The doc returned for a quick look at the skull before the helper started the silver bone-saw and cut open Marie’s skull. The sound of a hundred fingernails on a hundred blackboards echoed through the cold room. Even Mark stepped back with me, but there was no escaping the sound. You just had to wait it out.
The helper lifted Marie’s skull-cap from her head and handed it to the doc for another quick examination. Then the brain was carefully removed and brought to the other end of the autopsy table where it was placed on a stainless steel scale and weighed, the moved to piece of wood next to Marie’s feet. It was a cutting board. And there, the doc sliced the brain like a meatloaf, in neat thin slices, one after the other. He examined each slice for clots or whatever.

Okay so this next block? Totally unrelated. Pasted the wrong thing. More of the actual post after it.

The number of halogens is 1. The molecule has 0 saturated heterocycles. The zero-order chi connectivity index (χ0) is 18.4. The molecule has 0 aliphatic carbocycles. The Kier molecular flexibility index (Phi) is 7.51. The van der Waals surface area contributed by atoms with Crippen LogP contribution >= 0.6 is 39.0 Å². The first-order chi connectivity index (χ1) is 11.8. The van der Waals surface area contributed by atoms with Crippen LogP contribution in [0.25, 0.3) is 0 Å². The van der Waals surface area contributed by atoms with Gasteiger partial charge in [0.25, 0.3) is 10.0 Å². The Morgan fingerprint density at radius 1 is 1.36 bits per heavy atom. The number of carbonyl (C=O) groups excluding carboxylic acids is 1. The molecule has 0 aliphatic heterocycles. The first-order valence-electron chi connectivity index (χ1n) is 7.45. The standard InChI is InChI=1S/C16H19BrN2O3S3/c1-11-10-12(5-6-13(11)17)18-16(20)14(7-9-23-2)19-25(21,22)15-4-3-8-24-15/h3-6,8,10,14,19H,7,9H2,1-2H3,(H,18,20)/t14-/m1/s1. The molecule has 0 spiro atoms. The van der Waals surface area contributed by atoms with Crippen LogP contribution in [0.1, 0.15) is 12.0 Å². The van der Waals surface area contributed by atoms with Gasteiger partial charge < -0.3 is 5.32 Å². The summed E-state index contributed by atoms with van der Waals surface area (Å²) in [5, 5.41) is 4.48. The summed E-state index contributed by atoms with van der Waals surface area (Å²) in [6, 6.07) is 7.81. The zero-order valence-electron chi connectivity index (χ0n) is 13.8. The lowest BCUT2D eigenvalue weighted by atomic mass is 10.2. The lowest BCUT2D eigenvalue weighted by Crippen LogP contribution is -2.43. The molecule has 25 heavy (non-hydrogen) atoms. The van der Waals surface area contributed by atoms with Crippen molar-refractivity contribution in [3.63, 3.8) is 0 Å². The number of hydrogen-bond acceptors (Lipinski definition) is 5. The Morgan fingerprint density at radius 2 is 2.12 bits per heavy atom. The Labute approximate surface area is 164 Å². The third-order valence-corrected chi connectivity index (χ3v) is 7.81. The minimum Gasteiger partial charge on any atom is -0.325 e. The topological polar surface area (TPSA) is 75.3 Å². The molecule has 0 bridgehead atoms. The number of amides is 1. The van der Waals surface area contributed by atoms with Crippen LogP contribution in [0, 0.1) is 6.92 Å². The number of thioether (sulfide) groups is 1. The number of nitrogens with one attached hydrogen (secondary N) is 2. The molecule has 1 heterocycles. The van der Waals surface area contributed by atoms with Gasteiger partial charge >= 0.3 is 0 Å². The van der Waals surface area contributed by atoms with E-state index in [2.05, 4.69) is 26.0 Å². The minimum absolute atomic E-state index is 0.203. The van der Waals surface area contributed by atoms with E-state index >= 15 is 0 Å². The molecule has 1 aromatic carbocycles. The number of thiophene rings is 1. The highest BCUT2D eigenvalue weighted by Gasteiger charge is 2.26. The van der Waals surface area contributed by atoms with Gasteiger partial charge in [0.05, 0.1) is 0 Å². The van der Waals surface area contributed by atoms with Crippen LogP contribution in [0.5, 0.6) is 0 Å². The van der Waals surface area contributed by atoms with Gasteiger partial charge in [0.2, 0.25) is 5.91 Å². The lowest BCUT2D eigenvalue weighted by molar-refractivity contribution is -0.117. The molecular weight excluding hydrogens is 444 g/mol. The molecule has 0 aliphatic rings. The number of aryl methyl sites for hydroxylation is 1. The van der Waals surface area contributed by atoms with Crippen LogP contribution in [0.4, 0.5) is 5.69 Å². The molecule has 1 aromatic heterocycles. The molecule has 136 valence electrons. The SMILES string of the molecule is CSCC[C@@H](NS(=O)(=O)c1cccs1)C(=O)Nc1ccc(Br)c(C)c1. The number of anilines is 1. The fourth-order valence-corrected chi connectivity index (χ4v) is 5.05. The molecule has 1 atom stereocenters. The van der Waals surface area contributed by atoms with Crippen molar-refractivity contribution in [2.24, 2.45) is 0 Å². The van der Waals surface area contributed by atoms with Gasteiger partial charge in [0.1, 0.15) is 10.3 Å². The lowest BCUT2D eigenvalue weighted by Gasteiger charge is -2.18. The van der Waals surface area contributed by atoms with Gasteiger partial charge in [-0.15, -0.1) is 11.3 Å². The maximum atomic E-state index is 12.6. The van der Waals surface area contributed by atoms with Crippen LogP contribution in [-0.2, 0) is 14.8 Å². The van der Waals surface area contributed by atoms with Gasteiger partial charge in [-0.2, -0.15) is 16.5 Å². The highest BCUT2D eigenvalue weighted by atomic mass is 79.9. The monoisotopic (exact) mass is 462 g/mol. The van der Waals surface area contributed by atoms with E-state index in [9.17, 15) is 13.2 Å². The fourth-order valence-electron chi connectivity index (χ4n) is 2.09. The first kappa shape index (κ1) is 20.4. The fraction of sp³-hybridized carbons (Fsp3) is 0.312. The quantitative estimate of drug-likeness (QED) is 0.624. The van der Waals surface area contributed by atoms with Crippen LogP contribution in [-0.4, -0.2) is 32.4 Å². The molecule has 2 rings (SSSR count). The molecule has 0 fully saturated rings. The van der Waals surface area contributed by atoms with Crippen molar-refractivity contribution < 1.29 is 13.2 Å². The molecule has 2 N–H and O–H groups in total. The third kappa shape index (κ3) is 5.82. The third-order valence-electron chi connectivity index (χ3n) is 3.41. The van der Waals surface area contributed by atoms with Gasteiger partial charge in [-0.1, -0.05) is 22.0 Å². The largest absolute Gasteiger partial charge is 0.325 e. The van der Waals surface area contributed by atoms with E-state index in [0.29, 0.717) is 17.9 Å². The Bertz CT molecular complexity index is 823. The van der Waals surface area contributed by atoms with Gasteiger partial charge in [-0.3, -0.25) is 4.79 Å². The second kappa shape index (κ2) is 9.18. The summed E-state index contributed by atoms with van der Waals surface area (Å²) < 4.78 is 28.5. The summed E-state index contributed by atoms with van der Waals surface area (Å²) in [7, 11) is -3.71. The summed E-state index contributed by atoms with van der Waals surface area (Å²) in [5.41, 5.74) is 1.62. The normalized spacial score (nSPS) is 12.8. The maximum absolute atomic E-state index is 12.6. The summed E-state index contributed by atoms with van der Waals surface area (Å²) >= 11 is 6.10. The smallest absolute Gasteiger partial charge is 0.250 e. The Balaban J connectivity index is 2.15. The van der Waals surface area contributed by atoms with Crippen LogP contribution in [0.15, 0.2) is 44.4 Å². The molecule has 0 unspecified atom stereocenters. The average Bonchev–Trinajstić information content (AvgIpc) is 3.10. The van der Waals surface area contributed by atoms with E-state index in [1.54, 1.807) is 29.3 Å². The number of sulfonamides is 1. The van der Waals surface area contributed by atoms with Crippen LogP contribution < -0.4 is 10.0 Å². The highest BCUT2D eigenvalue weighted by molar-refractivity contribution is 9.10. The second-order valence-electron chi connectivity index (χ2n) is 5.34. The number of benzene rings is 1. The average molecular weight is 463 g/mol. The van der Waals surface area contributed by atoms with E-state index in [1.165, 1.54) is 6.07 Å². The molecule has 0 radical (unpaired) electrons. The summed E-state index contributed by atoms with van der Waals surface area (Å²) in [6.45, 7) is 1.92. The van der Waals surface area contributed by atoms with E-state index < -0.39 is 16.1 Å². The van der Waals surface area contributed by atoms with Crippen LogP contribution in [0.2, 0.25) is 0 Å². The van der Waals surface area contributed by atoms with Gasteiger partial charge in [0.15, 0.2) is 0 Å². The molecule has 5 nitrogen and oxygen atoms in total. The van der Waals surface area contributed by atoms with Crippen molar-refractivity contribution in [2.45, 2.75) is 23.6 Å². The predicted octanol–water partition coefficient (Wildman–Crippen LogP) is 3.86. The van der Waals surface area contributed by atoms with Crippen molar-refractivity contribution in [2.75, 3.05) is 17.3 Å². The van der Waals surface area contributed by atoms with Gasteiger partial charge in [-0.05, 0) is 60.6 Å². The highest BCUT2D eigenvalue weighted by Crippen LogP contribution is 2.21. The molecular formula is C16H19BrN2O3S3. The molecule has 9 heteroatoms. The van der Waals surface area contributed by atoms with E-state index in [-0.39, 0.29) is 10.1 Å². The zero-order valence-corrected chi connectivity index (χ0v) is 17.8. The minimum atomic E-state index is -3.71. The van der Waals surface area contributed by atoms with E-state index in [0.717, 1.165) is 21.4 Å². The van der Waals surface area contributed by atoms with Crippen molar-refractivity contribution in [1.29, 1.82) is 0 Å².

Human brains look just like soft cheese, a little red on the outside from the blood vessels, but chalky white inside. On my first autopsy the doctor put gloves on me and gave me a piece of brain to feel. It felt just like rubbery mozzarella cheese.
A Homicide detective can learn a lot from an autopsy by watching, more than he can get from reading a report. He can see the wounds, the angle and depth and force used to kill. Only five of Marie’s wounds were possibly fatal – three of them punctured her lungs and two severed the aorta. The other twenty-nine wounds were not deep enough. The barely reached the back ribs, more punctured than stab wounds.
“Could be someone small,” I told Mark as we walked out of THE CHAMBER OF HORRORS.
“Could be.” Mark wasn’t in any hurry to come to conclusions.
“Could be someone weak, maybe a woman?” I asked, not believing a work, just fishing.